Discharge of Debt Tag

07 Dec Chapter 7 Debtors Must Supply Trustee With Information About Child Support Payments

In a recent Chapter 7 341 hearing, the Chapter 7 trustee asked my client if he had any child support obligations. My client does and the trustee proceeded to hand my client a form asking for the name, address, and telephone number of the custodial parent (client's ex-wife) as well as the address and phone number of the child support enforcement office. I had not seen this practice before so after the hearing I called the trustee to ask what he did with this information. The trustee responded that under the BAPCPA changes to the Code, he was obligated to send a letter to the custodial parent (recipient of the child support) to advise the her that her ex-husband has filed for bankruptcy. Now, child support debt is not dischargeable and there is nothing in the Bankruptcy Code that provides for a hold on the Chapter 7 discharge if the debtor is behind on his child support, but the trustee collects this information and sends out the notification letter nevertheless. The Chapter 7 trustee I spoke with did not know why the Code required him to send out notifications but he was simply doing as he was told by the U.S. Trustee's office. I suspect that the purpose of this disclosure is to let the custodial parent know about the non-custodial parent's financial situation. In addition, since bankruptcy filings are a matter of public record, this notice would presumably allow the custodial parent to have access to the other parent's financial information, including information about assets.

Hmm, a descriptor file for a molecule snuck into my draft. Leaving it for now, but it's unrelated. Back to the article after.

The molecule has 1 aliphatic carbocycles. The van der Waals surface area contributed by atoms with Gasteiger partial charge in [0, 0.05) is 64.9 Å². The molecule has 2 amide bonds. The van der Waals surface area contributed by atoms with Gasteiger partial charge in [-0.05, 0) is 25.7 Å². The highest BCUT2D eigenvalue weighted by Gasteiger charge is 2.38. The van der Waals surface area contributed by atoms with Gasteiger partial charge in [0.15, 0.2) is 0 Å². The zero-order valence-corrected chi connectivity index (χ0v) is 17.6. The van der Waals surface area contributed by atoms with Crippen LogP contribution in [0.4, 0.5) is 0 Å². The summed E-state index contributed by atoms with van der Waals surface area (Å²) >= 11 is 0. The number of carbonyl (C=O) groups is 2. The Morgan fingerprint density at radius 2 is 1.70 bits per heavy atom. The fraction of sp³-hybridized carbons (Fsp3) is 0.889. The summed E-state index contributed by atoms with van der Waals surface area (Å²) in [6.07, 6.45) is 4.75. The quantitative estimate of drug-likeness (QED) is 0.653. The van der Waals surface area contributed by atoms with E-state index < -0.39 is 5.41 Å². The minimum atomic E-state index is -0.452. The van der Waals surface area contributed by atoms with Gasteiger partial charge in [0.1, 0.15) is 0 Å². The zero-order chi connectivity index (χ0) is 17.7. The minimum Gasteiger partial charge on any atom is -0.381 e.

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29 Sep Frequently Asked Questions About Bankruptcy-Part Four

I've been posting about bankruptcy questions asked most frequently by my clients, and I've dealt with questions about the pre-bankruptcy process, procedural issues, and Chapter 13 issues. But almost all my clients want to know about life after bankruptcy. Once again, I cannot over-emphasize the importance of consulting your own bankruptcy lawyer because circumstances can differ and change these answers. 1.How long will my bankruptcy appear on my credit report? A bankruptcy can be reported for 10 years. The length of reporting in individual cases can differ, though, because your creditors don't have to report for that long.
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